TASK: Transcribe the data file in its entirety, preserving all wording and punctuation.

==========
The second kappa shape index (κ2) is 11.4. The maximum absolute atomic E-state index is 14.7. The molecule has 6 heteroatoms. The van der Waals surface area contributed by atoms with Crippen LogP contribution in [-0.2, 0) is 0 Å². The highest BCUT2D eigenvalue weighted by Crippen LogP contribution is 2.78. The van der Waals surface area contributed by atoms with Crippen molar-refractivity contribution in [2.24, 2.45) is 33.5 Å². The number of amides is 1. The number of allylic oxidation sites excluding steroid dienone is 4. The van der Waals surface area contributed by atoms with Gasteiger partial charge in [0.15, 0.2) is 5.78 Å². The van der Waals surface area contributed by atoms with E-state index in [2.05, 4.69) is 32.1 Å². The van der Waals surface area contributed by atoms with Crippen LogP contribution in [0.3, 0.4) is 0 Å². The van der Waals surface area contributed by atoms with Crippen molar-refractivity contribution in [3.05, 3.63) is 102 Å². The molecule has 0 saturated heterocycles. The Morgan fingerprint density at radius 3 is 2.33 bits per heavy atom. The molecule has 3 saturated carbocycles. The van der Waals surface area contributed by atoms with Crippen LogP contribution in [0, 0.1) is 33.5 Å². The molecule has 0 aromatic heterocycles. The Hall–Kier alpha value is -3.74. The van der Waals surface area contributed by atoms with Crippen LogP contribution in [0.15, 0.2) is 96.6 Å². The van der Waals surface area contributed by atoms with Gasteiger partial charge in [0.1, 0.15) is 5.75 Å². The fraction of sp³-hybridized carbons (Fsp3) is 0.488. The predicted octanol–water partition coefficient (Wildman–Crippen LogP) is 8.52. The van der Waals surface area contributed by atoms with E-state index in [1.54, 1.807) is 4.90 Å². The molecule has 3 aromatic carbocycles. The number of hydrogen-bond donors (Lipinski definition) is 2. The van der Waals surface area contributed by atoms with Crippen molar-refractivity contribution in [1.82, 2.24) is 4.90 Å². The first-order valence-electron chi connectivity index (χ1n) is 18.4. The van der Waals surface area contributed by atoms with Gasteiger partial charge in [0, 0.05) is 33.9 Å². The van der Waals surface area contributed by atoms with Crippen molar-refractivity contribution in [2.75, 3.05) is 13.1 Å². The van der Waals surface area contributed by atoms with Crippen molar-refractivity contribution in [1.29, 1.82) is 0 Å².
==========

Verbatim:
The second kappa shape index (κ2) is 11.4. The maximum absolute atomic E-state index is 14.7. The molecule has 6 heteroatoms. The van der Waals surface area contributed by atoms with Crippen LogP contribution in [-0.2, 0) is 0 Å². The highest BCUT2D eigenvalue weighted by Crippen LogP contribution is 2.78. The van der Waals surface area contributed by atoms with Crippen molar-refractivity contribution in [2.24, 2.45) is 33.5 Å². The number of amides is 1. The number of allylic oxidation sites excluding steroid dienone is 4. The van der Waals surface area contributed by atoms with Gasteiger partial charge in [0.15, 0.2) is 5.78 Å². The van der Waals surface area contributed by atoms with E-state index in [2.05, 4.69) is 32.1 Å². The van der Waals surface area contributed by atoms with Crippen LogP contribution in [0.3, 0.4) is 0 Å². The van der Waals surface area contributed by atoms with Crippen molar-refractivity contribution in [3.05, 3.63) is 102 Å². The molecule has 0 saturated heterocycles. The Morgan fingerprint density at radius 3 is 2.33 bits per heavy atom. The molecule has 3 saturated carbocycles. The van der Waals surface area contributed by atoms with Crippen LogP contribution in [0, 0.1) is 33.5 Å². The molecule has 0 aromatic heterocycles. The Hall–Kier alpha value is -3.74. The van der Waals surface area contributed by atoms with Crippen LogP contribution in [0.15, 0.2) is 96.6 Å². The van der Waals surface area contributed by atoms with Gasteiger partial charge in [0.1, 0.15) is 5.75 Å². The fraction of sp³-hybridized carbons (Fsp3) is 0.488. The predicted octanol–water partition coefficient (Wildman–Crippen LogP) is 8.52. The van der Waals surface area contributed by atoms with E-state index in [1.54, 1.807) is 4.90 Å². The molecule has 3 aromatic carbocycles. The number of hydrogen-bond donors (Lipinski definition) is 2. The van der Waals surface area contributed by atoms with Crippen molar-refractivity contribution in [1.82, 2.24) is 4.90 Å². The first-order valence-electron chi connectivity index (χ1n) is 18.4. The van der Waals surface area contributed by atoms with Gasteiger partial charge in [0, 0.05) is 33.9 Å². The van der Waals surface area contributed by atoms with Crippen molar-refractivity contribution in [2.75, 3.05) is 13.1 Å². The van der Waals surface area contributed by atoms with Crippen molar-refractivity contribution in [1.29, 1.82) is 0 Å².